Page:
Like any good motorcycle GPS, the TomTom Rider 400 supports integration of a Bluetooth headset. That’s a mighty important feature. If a motorcycle rider has any hope of hearing GPS directions, a Bluetooth headset or enabled helmet is necessary. Good Bluetooth headsets for a TomTom Rider 400 makes using your GPS safer and more enjoyable.
Bluetooth support is a funny thing. Not all headset work with a given brand of GPS. Interestingly, the supported list of manufacturers that have been tested to work with a TomTom Rider is very similar to those that work on it’s main competitor, namely the Garmin Zumo series.
Ideally, good Bluetooth headsets for a TomTom Rider 400 will have some important features. A seamless continuous connection is one of them. You want a headset that doesn’t need to be continuously re-connected every time the TomTom Rider 400 is powered off. There are some lesser known brands that for whatever reason need to be re-connected. That’s painful so try to stick with mainstream brands (we have recommended Sena for several years).
As already mentioned, sticking with mainstream motorcycle Bluetooth manufacturers helps to ensure no problems. Sena and Interphone support the TomTom Rider 400 seamlessly. Cardo is another good manufacturer but a few of their models are known to require re-connection every time the TomTom Rider 400 is powered off.
Bluetooth headsets for a TomTom Rider 400 are connected from the Bluetooth Connection menu on the GPS. Select Headset, then select Search for Headset and follow the instructions to establish the connection. Integration includes the ability to make and receive phone calls and hear directions. Additional Bluetooth features that have nothing to do with the headset include file sharing and TomTom Services which provides traffic and other information by integrating with your smartphone.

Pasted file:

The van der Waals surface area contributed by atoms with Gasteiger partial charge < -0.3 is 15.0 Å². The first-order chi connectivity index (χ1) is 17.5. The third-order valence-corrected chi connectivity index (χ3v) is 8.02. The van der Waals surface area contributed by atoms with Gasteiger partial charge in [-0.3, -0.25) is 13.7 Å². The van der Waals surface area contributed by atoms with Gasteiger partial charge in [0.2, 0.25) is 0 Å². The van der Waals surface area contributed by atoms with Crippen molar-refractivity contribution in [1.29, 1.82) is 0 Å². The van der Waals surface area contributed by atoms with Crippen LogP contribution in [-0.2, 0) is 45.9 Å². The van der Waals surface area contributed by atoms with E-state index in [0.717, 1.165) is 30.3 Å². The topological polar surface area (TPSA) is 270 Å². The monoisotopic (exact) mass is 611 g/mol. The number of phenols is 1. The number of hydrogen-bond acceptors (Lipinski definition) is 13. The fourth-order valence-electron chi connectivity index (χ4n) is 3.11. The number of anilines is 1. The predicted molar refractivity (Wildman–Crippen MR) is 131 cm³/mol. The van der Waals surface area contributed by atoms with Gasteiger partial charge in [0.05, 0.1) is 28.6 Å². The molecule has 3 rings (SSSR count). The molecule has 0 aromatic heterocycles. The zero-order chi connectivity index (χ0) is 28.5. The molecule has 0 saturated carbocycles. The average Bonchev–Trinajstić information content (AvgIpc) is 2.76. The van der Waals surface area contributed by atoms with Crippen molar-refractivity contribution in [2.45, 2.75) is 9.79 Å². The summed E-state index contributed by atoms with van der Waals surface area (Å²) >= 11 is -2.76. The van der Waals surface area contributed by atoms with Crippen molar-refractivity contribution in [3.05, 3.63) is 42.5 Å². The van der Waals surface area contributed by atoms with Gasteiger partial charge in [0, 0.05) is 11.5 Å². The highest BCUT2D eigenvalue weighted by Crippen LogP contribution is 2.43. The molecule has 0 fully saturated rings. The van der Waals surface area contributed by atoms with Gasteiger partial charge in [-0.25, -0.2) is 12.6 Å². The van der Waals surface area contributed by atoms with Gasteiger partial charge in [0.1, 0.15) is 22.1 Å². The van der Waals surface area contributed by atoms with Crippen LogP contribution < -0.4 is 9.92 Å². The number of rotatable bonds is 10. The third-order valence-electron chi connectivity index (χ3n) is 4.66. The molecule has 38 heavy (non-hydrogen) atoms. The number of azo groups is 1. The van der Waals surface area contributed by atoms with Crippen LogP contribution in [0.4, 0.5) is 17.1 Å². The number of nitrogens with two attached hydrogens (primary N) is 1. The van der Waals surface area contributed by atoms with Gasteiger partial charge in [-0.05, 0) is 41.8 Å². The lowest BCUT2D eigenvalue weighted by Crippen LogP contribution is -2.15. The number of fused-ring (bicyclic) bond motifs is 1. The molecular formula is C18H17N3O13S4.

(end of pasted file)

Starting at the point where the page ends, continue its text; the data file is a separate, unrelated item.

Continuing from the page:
We already mentioned several Bluetooth headset manufacturers that make good headsets but can recommend two specific models that have been tested to work with the TomTom Rider 400.
The Sena SMH10-10 Motorcycle Bluetooth Headset / Intercom is an example of one that works with almost any GPS. It’s been tested by TomTom to work well on the Rider 400 GPS. This Bluetooth headset offers up to 12 hours of talk time and 10 days of stand-by on a single charge. That’s going to last an entire day without a problem. The Sena SMH10-10 has a clamp included that will fit onto most helmets. If the helmet is not standard, Sena makes different attachments that can be purchased. This Sena Bluetooth headset can optionally be purchased as a dual configuration so that you can stay in communication with a passenger.
A step up is the Sena 20S-01 Motorcycle Bluetooth 4.1 Communication System. Compared to the SMH10 series, this adds eight-way intercom with a longer reach. The 20S also adds a remote control and a static microphone. The Sena 20S runs Bluetooth 4.1 versus 3.0. Bluetooth 4.1 uses the a protocol that can be used with many non-Sena Bluetooth headsets on the market.
Sena specializes in motorcycle Bluetooth communication and is a well established manufacturer.
These are two examples of tested Bluetooth headsets for a TomTom Rider 400 GPS. There are several others that are documented to work on the Headset Compatibility Page for TomTom Rider 400. GPS manufacturers aren’t terribly complete in terms of testing every single brand of headset, after all they’re in the business of selling GPS devices. Just because your favorite brand did not make the list doesn’t necessarily mean it will not work.
I’m Mike, the author of all of the articles on this site. MotorcycleGPSHub is written from many years of experience outfitting motorcycles with GPS devices and mounting configurations. I’ve had a chance to use not just the old school Garmin Zumo, but more contemporary GPS apps like Waze and Google Maps. To each their own. There’s a good market for a traditional motorcycle GPS as well as those that want to keep it basic with a smartphone app.